3.   Strict compliance with rules and procedures under section 1531d of the School Code, MCL 380.1531d, is temporarily suspended so as to permit the Superintendent to temporarily waive the requirement that a person seeking a teaching certificate successfully complete a course approved by the Department in first aid and cardiopulmonary resuscitation and instruction approved by the Department in foreign body airway obstruction management when the person is unable to complete the course and/or the instruction because the course and/or the instruction is not offered due to COVID-19 or accompanying response efforts.

4.   Strict compliance with rules and procedures under section 1531i(2)(c) of the School Code, MCL 380.1531i(2)(c), is temporarily suspended so as to permit the Superintendent to issue an interim teaching certificate to an otherwise qualified individual who is unable to take an appropriate subject area examination required by MCL 380.1531i(2)(c) because the examination is not offered due to COVID-19 or accompanying response efforts.

5.   Strict compliance with rules and procedures under Rule 390.1130(6) and (7) of the Michigan Administrative Code is temporarily suspended so as to permit the Superintendent to extend the duration of a 1-year temporary teacher employment authorization by an additional year if the holder of the 1-year temporary teacher employment authorization is unable to complete the requirements to obtain a Michigan teaching certificate because the requirements cannot be satisfied due to COVID-19 or accompanying response efforts.

6.   Strict compliance with rules and procedures under section 1526 of the School Code, MCL 380.1526, is temporarily suspended so as to waive for any teacher within his or her third year of employment the requirement that the teacher receive at least 15 days of professional development within the teacher’s first three years of employment if the requirement could not be completed due to COVID-19 or accompanying response efforts.

7.   Strict compliance with rules and procedures under section 1527(1) of the School Code, MCL 380.1527(1), is temporarily suspended so as to waive the requirement for the 2019–2020 school year that a district or intermediate district provide at least five days of teacher professional development each year.

8.   Strict compliance with rules and procedures under section 1233(6) of the School Code, MCL 380.1233(6), is temporarily suspended so as to permit the Department to renew an individual’s school counselor credential regardless of whether the individual has completed at least 25 hours of professional development approved by the Department under MCL 380.1233(8) covering counseling about the college preparation and selection process and at least 25 hours of professional development approved by the Department under MCL 380.1233(8) covering career counseling.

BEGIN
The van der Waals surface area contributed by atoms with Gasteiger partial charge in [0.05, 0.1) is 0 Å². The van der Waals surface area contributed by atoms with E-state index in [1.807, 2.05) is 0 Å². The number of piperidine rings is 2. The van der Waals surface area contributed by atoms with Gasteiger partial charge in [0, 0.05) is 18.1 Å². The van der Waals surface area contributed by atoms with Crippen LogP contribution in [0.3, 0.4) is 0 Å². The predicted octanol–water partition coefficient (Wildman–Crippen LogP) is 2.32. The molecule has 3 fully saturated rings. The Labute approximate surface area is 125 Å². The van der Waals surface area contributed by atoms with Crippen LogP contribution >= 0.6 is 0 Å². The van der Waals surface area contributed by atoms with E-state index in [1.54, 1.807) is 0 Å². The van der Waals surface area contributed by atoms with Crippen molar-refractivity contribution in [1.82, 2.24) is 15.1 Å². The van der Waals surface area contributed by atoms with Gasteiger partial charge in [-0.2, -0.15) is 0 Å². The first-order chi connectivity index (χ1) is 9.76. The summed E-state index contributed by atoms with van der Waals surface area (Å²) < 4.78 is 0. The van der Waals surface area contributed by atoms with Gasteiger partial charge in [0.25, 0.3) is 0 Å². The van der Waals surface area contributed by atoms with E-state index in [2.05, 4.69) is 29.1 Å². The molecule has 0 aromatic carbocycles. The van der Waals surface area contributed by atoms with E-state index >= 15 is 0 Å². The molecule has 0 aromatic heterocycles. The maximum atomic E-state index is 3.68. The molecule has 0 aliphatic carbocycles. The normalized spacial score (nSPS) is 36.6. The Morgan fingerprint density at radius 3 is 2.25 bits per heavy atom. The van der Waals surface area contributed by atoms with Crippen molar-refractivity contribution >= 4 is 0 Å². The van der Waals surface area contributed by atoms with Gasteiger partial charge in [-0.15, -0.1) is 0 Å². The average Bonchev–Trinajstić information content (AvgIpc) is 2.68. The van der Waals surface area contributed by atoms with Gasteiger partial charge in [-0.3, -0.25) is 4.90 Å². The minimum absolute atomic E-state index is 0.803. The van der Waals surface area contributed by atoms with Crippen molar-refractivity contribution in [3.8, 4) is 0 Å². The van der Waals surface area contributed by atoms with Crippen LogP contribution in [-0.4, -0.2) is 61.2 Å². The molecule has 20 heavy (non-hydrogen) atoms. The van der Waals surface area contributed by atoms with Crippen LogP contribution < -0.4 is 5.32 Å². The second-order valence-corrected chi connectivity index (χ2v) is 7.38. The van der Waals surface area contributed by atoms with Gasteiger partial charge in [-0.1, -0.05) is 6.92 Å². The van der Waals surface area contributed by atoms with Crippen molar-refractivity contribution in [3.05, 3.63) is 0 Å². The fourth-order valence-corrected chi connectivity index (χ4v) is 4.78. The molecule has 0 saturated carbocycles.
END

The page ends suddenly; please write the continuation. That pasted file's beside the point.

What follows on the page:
1. Strict compliance with rules and procedures under Rules 1137(1)(c), 1138(3), 1142(2)(d)(i), and 1142(3)(d) of the Teacher Certification Code, Mich. Admin. Code R 390.1137(1)(c), 1138(3), 1142(2)(d)(i), and 1142(3)(d), is temporarily suspended to the extent necessary to permit the Department to renew an individual’s teaching certificate or permit between now and the end of the individual’s certificate or period permit regardless of whether the individual has received an annual year-end evaluation for the 2019–2020 school year.

IX.       Implementation

1.   Strict compliance with rules and procedures under section 21f of the School Aid Act, MCL 388.1621f, is temporarily suspended to the extent necessary to permit a district pursuant to an approved CoL Plan to enroll a pupil in more than two virtual courses, regardless of whether the virtual course is published in a catalog of courses or a parent or guardian approves, and so as to suspend any requirement to comply with minimum requirements to count a pupil in membership established by the pupil accounting manual.

2.   Strict compliance with rules and procedures under section 1278a(4) of the School Code, MCL 380.1278a(4), is temporarily suspended to the extent necessary to permit a district to determine a pupil has completed a credit without using subject area content expectations or guidelines developed by the Department.

3.   Strict compliance with rules and procedures under section 1280f(5) of the School Code, MCL 380.1280f(5), is temporarily suspended so as to relieve a district of the obligations imposed by that provision for the remainder of the 2019–2020 school year, including the obligation to retain a pupil in grade 3.